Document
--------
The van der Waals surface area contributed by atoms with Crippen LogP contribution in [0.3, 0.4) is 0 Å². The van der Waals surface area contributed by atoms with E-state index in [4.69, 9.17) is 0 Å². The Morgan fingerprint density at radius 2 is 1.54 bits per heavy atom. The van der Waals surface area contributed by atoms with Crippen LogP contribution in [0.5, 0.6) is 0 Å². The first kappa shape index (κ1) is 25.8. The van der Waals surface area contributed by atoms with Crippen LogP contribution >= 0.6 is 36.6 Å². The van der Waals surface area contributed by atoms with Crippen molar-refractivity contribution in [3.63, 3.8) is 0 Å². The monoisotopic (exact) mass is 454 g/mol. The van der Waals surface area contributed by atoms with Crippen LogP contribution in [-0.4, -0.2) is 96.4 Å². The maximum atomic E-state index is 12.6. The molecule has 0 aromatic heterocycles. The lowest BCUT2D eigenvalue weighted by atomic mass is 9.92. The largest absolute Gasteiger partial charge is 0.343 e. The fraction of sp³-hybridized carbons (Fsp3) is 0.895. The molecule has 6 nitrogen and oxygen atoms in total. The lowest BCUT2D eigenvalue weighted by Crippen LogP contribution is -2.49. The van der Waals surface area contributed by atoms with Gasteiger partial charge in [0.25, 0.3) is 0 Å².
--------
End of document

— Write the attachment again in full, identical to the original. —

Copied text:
The van der Waals surface area contributed by atoms with Crippen LogP contribution in [0.3, 0.4) is 0 Å². The van der Waals surface area contributed by atoms with E-state index in [4.69, 9.17) is 0 Å². The Morgan fingerprint density at radius 2 is 1.54 bits per heavy atom. The van der Waals surface area contributed by atoms with Crippen LogP contribution in [0.5, 0.6) is 0 Å². The first kappa shape index (κ1) is 25.8. The van der Waals surface area contributed by atoms with Crippen LogP contribution >= 0.6 is 36.6 Å². The van der Waals surface area contributed by atoms with Crippen molar-refractivity contribution in [3.63, 3.8) is 0 Å². The monoisotopic (exact) mass is 454 g/mol. The van der Waals surface area contributed by atoms with Crippen LogP contribution in [-0.4, -0.2) is 96.4 Å². The maximum atomic E-state index is 12.6. The molecule has 0 aromatic heterocycles. The lowest BCUT2D eigenvalue weighted by atomic mass is 9.92. The largest absolute Gasteiger partial charge is 0.343 e. The fraction of sp³-hybridized carbons (Fsp3) is 0.895. The molecule has 6 nitrogen and oxygen atoms in total. The lowest BCUT2D eigenvalue weighted by Crippen LogP contribution is -2.49. The van der Waals surface area contributed by atoms with Gasteiger partial charge in [0.25, 0.3) is 0 Å².